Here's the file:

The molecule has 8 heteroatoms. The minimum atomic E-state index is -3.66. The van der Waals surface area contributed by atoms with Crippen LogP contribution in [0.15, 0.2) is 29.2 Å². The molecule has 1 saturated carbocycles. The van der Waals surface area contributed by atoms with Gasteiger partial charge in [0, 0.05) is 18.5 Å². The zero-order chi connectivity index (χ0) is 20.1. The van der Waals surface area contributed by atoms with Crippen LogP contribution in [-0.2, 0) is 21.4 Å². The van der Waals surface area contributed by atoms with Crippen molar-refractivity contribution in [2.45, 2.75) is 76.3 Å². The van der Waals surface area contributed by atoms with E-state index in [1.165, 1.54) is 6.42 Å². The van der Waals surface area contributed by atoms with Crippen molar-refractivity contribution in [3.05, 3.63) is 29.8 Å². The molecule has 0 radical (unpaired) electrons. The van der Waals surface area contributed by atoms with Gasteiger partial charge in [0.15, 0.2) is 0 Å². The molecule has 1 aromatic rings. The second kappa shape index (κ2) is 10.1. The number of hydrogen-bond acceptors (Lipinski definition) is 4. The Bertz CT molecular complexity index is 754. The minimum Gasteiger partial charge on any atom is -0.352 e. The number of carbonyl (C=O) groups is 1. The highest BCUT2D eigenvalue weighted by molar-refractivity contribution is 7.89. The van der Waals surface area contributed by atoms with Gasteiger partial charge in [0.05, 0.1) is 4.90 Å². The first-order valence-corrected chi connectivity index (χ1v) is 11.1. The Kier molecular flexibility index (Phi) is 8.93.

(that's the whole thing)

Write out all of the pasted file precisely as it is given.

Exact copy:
The molecule has 8 heteroatoms. The minimum atomic E-state index is -3.66. The van der Waals surface area contributed by atoms with Crippen LogP contribution in [0.15, 0.2) is 29.2 Å². The molecule has 1 saturated carbocycles. The van der Waals surface area contributed by atoms with Gasteiger partial charge in [0, 0.05) is 18.5 Å². The zero-order chi connectivity index (χ0) is 20.1. The van der Waals surface area contributed by atoms with Crippen LogP contribution in [-0.2, 0) is 21.4 Å². The van der Waals surface area contributed by atoms with Crippen molar-refractivity contribution in [2.45, 2.75) is 76.3 Å². The van der Waals surface area contributed by atoms with E-state index in [1.165, 1.54) is 6.42 Å². The van der Waals surface area contributed by atoms with Crippen molar-refractivity contribution in [3.05, 3.63) is 29.8 Å². The molecule has 0 radical (unpaired) electrons. The van der Waals surface area contributed by atoms with Gasteiger partial charge in [0.15, 0.2) is 0 Å². The molecule has 1 aromatic rings. The second kappa shape index (κ2) is 10.1. The number of hydrogen-bond acceptors (Lipinski definition) is 4. The Bertz CT molecular complexity index is 754. The minimum Gasteiger partial charge on any atom is -0.352 e. The number of carbonyl (C=O) groups is 1. The highest BCUT2D eigenvalue weighted by molar-refractivity contribution is 7.89. The van der Waals surface area contributed by atoms with Gasteiger partial charge in [0.05, 0.1) is 4.90 Å². The first-order valence-corrected chi connectivity index (χ1v) is 11.1. The Kier molecular flexibility index (Phi) is 8.93.